Automatic module names

Brian Fox brianf at
Mon Jan 30 16:43:50 UTC 2017

In my mind, proposal 2 (eliminating automobiles) is infinitely preferable
to what we have today.

The one downside as compared to leveraging the existing coordinates
(proposal 1) is that it doesn't do anything to set a best practice in what
good names look like. If nothing else, the maven coordinates are usually
the same as the existing package structure because of the fqdn roots in the
groupid and are at least unlikely to conflict with someone else.

On Mon, Jan 30, 2017 at 10:26 AM, David M. Lloyd <david.lloyd at>

> So far I haven't commented on automatic modules because while I don't see
> them as useful, I also didn't see them as harmful.  However this keeps
> popping up, so, see inline comments.
> On 01/27/2017 08:11 AM, Stephen Colebourne wrote:
> [...]
>> The issue is clear. If I write this:
>> module org.joda.convert {
>>   requires guava;
>> }
>> where guava is an automatic module, I am locking in the name of the
>> guava dependency, something that I do not control. The name "guava" is
>> just a guess. The guava authors might choose "" or
>> something else entirely.
> [...]
>> In a closed system of modules, ie. a private application, automatic
>> modules are fine, because the requires clause can be changed if it
>> turns out the guess was wrong. But once published as an open source
>> project to Maven Central or elsewhere, the guess cannot be fixed if it
>> is wrong (without releasing a new version of the library, which is not
>> an acceptable solution).
> [...]
> - Remove the automatic module concept altogether
> This is my vote.  Automatic modules are meant to simplify migration by
> allowing "legacy" artifacts to be included in a modular environment. But in
> real use cases, it is often if not usually the case that manual
> intervention will be required anyway.  Therefore, automatic modules do not
> actually make things any easier (in fact they hide land mines around your
> deployment operation).  It makes more sense to create or use a provided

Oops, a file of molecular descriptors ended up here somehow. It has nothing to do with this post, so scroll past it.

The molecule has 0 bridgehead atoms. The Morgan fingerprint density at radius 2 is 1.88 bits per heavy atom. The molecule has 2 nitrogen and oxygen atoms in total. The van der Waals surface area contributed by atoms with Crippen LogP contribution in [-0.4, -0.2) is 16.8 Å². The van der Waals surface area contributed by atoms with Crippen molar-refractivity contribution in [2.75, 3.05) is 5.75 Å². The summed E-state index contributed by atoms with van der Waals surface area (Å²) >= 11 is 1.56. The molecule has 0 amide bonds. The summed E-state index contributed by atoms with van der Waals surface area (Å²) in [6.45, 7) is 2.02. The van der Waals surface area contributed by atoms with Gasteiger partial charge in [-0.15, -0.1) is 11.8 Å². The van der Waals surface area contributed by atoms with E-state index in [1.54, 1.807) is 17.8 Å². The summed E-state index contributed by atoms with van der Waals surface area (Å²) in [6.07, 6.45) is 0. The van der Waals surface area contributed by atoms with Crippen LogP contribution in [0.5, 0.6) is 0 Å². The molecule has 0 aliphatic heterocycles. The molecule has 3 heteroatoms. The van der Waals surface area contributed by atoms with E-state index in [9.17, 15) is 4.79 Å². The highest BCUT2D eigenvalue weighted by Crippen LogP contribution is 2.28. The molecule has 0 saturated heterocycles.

> tool to easily modularize a JAR by allowing its dependencies to be
> specified.  A system like Maven might allow such a modularization process
> to be largely automatic, thanks to the dependency information already at
> its disposal (though such a case *should* present a report to the user
> allowing them to spot any problems or potential problems that may arise
> from a particular generated wiring; in general, magic is bad if it isn't
> well-defined or easily validated).
> As I've expounded on previously, on multiple occasions, it is highly
> unlikely that centrally deployed modules will be universally useful without
> manual work on the part of the consumer.  It is far better to make this
> process as clean, easy, and well-defined as possible than to "fudge" it
> using automatic modules, magical wiring, or anything else of the sort,
> which seems easy at first and then bites back later.
> Given that applications can depend on libraries that haven't been
>> released in years, this has the potential to be a critical problem for
>> the ecosystem. My preference remains to define a clear mapping from
>> the widely adopted Maven Central naming strategy to JPMS modules.
> This could be very useful.  But I think it should be a Maven function
> rather than adding this to the JPMS, forever.
> --
> - DML

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